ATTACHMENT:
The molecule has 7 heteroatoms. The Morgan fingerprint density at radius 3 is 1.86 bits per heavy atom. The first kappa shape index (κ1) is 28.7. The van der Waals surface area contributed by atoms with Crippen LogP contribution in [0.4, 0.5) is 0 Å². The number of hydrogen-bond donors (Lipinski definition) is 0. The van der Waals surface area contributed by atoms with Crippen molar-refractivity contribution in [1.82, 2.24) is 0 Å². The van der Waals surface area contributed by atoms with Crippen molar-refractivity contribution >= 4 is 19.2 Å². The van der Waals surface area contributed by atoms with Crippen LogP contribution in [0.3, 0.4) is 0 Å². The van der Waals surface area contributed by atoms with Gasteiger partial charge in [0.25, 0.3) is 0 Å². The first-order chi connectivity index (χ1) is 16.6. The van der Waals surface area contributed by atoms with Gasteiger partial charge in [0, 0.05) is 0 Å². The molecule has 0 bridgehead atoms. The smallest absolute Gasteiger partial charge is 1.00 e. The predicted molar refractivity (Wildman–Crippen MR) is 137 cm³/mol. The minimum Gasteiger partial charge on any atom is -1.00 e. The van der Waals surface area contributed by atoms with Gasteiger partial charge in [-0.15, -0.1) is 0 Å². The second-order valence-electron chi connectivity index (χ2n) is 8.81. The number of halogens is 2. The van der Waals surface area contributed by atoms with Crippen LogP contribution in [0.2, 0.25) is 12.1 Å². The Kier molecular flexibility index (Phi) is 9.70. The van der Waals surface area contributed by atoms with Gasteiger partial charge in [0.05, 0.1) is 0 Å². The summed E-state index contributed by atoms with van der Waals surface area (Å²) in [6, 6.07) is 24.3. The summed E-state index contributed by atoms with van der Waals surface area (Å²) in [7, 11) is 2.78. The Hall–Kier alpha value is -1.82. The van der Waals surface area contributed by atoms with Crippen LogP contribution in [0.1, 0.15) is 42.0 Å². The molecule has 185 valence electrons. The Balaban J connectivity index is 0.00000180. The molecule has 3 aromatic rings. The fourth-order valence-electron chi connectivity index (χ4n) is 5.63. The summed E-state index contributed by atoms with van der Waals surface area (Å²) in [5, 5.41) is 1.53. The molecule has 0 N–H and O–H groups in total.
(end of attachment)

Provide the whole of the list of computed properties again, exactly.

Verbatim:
The molecule has 7 heteroatoms. The Morgan fingerprint density at radius 3 is 1.86 bits per heavy atom. The first kappa shape index (κ1) is 28.7. The van der Waals surface area contributed by atoms with Crippen LogP contribution in [0.4, 0.5) is 0 Å². The number of hydrogen-bond donors (Lipinski definition) is 0. The van der Waals surface area contributed by atoms with Crippen molar-refractivity contribution in [1.82, 2.24) is 0 Å². The van der Waals surface area contributed by atoms with Crippen molar-refractivity contribution >= 4 is 19.2 Å². The van der Waals surface area contributed by atoms with Crippen LogP contribution in [0.3, 0.4) is 0 Å². The van der Waals surface area contributed by atoms with Gasteiger partial charge in [0.25, 0.3) is 0 Å². The first-order chi connectivity index (χ1) is 16.6. The van der Waals surface area contributed by atoms with Gasteiger partial charge in [0, 0.05) is 0 Å². The molecule has 0 bridgehead atoms. The smallest absolute Gasteiger partial charge is 1.00 e. The predicted molar refractivity (Wildman–Crippen MR) is 137 cm³/mol. The minimum Gasteiger partial charge on any atom is -1.00 e. The van der Waals surface area contributed by atoms with Gasteiger partial charge in [-0.15, -0.1) is 0 Å². The second-order valence-electron chi connectivity index (χ2n) is 8.81. The number of halogens is 2. The van der Waals surface area contributed by atoms with Crippen LogP contribution in [0.2, 0.25) is 12.1 Å². The Kier molecular flexibility index (Phi) is 9.70. The van der Waals surface area contributed by atoms with Gasteiger partial charge in [0.05, 0.1) is 0 Å². The summed E-state index contributed by atoms with van der Waals surface area (Å²) in [6, 6.07) is 24.3. The summed E-state index contributed by atoms with van der Waals surface area (Å²) in [7, 11) is 2.78. The Hall–Kier alpha value is -1.82. The van der Waals surface area contributed by atoms with Crippen LogP contribution in [0.1, 0.15) is 42.0 Å². The molecule has 185 valence electrons. The Balaban J connectivity index is 0.00000180. The molecule has 3 aromatic rings. The fourth-order valence-electron chi connectivity index (χ4n) is 5.63. The summed E-state index contributed by atoms with van der Waals surface area (Å²) in [5, 5.41) is 1.53. The molecule has 0 N–H and O–H groups in total.